Face 2 Face sees Teel (Daniel Amerman) reconnecting with a childhood friend Madison (Daniela Bobadilla) via video chat. The two start to reveal things about one another during different chat sessions. Eventually, we learn one major secret from both participants and see the shame they both endure revealing these secrets to one another. Without spoiling, we get small, subtle hints about these secrets through the movie by dialogue between the only 2 characters that matter in the story. One secret is not too crazy as it is something that is a believable and is an actual issue that many people may go through and the other major secret is one that seemed a little too bizarre.
Almost all of the film features both Teel and Madison going back and forth via video chats. We get to see Teel’s Mom and Madison’s Dad in small doses along with various other teens sprinkled here and there from cell phone video. The decision to keep Face 2 Face from the point of view of both lead’s computer desktop webcams and cell phones is a decision I thought would be too much of a gimmick. I was wrong as it works for the story to be played out.
Amerman and Bobadilla both do good jobs as Teel and Madison. I took their performances of the modern teenager to be accurate as I have teen family members that can be insufferable and then be a beacon of warmth at the drop of a hat. Madison seems to snap over small comments made by Teel that he does his best to remedy the situation, but flounders and upsets Madison to a point where she became irritated and doesn’t chat with Teel for a few days. But there is giant growth from both characters that results in Teel taking big steps into leaving his comfort zone and Madison breaking a cycle that wouldn’t seem to end.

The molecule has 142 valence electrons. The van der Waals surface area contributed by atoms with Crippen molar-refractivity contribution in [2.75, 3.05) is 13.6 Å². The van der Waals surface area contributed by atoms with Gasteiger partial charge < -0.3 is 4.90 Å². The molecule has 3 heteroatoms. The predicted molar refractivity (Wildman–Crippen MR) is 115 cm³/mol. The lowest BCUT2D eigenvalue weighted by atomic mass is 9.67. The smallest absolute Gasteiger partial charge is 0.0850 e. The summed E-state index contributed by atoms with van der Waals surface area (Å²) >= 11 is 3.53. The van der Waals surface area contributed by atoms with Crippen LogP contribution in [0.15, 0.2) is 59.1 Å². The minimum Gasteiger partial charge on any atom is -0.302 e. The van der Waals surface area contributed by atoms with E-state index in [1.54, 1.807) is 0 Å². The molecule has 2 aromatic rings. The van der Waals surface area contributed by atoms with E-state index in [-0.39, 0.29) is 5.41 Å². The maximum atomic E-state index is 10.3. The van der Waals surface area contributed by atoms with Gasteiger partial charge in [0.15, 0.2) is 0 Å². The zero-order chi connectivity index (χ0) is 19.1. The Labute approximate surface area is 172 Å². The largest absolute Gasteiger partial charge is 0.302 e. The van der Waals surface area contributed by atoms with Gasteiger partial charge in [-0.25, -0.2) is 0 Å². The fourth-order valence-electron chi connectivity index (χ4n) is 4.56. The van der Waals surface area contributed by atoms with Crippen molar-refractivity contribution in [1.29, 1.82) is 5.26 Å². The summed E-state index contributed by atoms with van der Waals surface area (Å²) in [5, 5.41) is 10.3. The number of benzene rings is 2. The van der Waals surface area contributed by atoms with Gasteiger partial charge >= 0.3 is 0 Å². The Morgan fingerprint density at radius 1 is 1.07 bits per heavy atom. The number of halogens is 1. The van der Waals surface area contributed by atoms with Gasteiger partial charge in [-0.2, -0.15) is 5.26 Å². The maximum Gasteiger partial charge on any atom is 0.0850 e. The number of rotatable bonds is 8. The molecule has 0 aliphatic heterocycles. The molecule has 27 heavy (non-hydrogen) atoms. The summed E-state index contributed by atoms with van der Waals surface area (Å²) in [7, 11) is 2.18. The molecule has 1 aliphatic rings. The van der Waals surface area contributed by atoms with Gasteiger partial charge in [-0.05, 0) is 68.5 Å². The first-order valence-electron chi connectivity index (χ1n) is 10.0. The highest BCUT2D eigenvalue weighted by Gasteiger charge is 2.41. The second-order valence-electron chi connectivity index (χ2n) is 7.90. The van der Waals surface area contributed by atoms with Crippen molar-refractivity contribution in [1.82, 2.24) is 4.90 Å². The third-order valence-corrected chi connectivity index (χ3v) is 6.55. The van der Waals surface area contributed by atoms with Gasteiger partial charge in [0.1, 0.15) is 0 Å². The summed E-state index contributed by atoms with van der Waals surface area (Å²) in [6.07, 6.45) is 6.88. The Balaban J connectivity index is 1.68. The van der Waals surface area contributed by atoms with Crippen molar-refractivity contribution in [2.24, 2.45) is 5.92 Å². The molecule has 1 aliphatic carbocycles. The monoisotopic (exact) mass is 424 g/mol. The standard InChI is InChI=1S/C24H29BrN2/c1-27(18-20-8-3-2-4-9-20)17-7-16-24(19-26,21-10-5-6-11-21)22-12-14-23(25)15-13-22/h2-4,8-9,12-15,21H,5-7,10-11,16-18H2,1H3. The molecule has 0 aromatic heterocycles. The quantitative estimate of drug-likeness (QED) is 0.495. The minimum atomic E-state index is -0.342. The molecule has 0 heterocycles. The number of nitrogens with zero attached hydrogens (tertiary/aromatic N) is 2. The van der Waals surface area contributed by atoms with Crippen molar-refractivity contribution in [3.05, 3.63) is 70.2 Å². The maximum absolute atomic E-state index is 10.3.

Director and writer Matt Toronto made face 2 face (along with his brother Aaron Toronto) crafted a story that is consumable for everyone, yet it’s not a movie for everyone. An issue I had with the movie was there was a bit of down time between our two leads resulting from different arguments. We see both Teel and Madison meander in their room waiting for one another to respond for different hours into the night. If I was a teenager and someone wasn’t talking to me for one reason or another, I wouldn’t sit and stare at my desktop waiting.
There is also a story point near the beginning of the film that is revisited midway through the movie that I found myself irritated with. It has to do with the reason why Teel found Madison after all this time and there is a giant burden placed on Madison that was I felt overlooked.
I felt the scene before the last scene to end the movie would have been way better if it did not end unceremoniously. There was a tension in this scene that could have sent Face 2 Face into a different direction. I for one thought that it was going to end the movie on a different note. The film is under 90 minutes and is pretty well paced outside of the previously mentioned down time between the leads.